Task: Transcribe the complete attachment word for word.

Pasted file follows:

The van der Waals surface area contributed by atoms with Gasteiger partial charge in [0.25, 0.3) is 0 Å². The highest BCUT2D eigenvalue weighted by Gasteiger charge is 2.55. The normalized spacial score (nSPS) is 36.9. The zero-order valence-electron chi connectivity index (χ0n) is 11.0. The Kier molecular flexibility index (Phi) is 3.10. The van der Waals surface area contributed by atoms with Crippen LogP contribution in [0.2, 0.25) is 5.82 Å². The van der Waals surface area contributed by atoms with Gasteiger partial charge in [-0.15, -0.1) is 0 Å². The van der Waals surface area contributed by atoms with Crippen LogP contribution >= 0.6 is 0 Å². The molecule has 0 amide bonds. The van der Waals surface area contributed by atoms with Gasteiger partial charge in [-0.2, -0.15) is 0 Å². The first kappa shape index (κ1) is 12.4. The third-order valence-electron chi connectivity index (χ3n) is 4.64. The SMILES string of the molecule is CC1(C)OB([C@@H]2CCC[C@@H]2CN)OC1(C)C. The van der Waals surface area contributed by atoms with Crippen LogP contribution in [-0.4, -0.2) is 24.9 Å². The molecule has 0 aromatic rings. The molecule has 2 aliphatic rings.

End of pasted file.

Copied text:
The van der Waals surface area contributed by atoms with Gasteiger partial charge in [0.25, 0.3) is 0 Å². The highest BCUT2D eigenvalue weighted by Gasteiger charge is 2.55. The normalized spacial score (nSPS) is 36.9. The zero-order valence-electron chi connectivity index (χ0n) is 11.0. The Kier molecular flexibility index (Phi) is 3.10. The van der Waals surface area contributed by atoms with Crippen LogP contribution in [0.2, 0.25) is 5.82 Å². The van der Waals surface area contributed by atoms with Gasteiger partial charge in [-0.15, -0.1) is 0 Å². The van der Waals surface area contributed by atoms with Crippen LogP contribution >= 0.6 is 0 Å². The molecule has 0 amide bonds. The van der Waals surface area contributed by atoms with Gasteiger partial charge in [-0.2, -0.15) is 0 Å². The first kappa shape index (κ1) is 12.4. The third-order valence-electron chi connectivity index (χ3n) is 4.64. The SMILES string of the molecule is CC1(C)OB([C@@H]2CCC[C@@H]2CN)OC1(C)C. The van der Waals surface area contributed by atoms with Crippen LogP contribution in [-0.4, -0.2) is 24.9 Å². The molecule has 0 aromatic rings. The molecule has 2 aliphatic rings.